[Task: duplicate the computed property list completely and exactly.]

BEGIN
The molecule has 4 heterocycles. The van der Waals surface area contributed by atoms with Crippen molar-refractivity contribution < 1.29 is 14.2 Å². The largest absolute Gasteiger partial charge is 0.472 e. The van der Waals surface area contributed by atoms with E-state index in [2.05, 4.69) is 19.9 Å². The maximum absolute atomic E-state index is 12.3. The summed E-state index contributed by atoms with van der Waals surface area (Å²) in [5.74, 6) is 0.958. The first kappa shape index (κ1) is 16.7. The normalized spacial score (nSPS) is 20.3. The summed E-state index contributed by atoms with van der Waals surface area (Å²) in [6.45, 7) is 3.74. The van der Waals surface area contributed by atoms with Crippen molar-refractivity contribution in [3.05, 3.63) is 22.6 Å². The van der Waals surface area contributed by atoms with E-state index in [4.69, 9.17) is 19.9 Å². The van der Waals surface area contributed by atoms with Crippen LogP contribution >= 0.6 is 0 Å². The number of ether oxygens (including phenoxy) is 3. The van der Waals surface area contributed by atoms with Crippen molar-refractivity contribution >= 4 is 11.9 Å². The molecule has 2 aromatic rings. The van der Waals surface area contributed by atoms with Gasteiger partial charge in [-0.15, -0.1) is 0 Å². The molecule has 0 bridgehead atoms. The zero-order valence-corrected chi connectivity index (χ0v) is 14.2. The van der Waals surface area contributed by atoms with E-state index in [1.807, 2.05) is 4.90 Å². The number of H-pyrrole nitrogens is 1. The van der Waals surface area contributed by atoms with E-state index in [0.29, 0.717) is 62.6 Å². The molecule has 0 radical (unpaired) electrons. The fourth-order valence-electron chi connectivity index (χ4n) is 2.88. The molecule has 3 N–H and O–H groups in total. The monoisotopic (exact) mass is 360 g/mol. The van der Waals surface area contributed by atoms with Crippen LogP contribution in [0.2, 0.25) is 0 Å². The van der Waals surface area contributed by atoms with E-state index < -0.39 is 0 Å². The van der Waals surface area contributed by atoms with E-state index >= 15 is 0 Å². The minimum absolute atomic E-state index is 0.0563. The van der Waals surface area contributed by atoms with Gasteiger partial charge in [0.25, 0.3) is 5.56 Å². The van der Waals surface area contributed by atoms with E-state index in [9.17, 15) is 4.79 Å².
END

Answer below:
The molecule has 4 heterocycles. The van der Waals surface area contributed by atoms with Crippen molar-refractivity contribution < 1.29 is 14.2 Å². The largest absolute Gasteiger partial charge is 0.472 e. The van der Waals surface area contributed by atoms with E-state index in [2.05, 4.69) is 19.9 Å². The maximum absolute atomic E-state index is 12.3. The summed E-state index contributed by atoms with van der Waals surface area (Å²) in [5.74, 6) is 0.958. The first kappa shape index (κ1) is 16.7. The normalized spacial score (nSPS) is 20.3. The summed E-state index contributed by atoms with van der Waals surface area (Å²) in [6.45, 7) is 3.74. The van der Waals surface area contributed by atoms with Crippen molar-refractivity contribution in [3.05, 3.63) is 22.6 Å². The van der Waals surface area contributed by atoms with E-state index in [4.69, 9.17) is 19.9 Å². The van der Waals surface area contributed by atoms with Crippen LogP contribution >= 0.6 is 0 Å². The number of ether oxygens (including phenoxy) is 3. The van der Waals surface area contributed by atoms with Crippen molar-refractivity contribution >= 4 is 11.9 Å². The molecule has 2 aromatic rings. The van der Waals surface area contributed by atoms with Gasteiger partial charge in [-0.15, -0.1) is 0 Å². The molecule has 0 bridgehead atoms. The zero-order valence-corrected chi connectivity index (χ0v) is 14.2. The van der Waals surface area contributed by atoms with E-state index in [1.807, 2.05) is 4.90 Å². The number of H-pyrrole nitrogens is 1. The van der Waals surface area contributed by atoms with E-state index in [0.29, 0.717) is 62.6 Å². The molecule has 0 radical (unpaired) electrons. The fourth-order valence-electron chi connectivity index (χ4n) is 2.88. The molecule has 3 N–H and O–H groups in total. The monoisotopic (exact) mass is 360 g/mol. The van der Waals surface area contributed by atoms with Crippen LogP contribution in [0.2, 0.25) is 0 Å². The van der Waals surface area contributed by atoms with E-state index < -0.39 is 0 Å². The van der Waals surface area contributed by atoms with E-state index >= 15 is 0 Å². The minimum absolute atomic E-state index is 0.0563. The van der Waals surface area contributed by atoms with Gasteiger partial charge in [0.25, 0.3) is 5.56 Å². The van der Waals surface area contributed by atoms with E-state index in [9.17, 15) is 4.79 Å².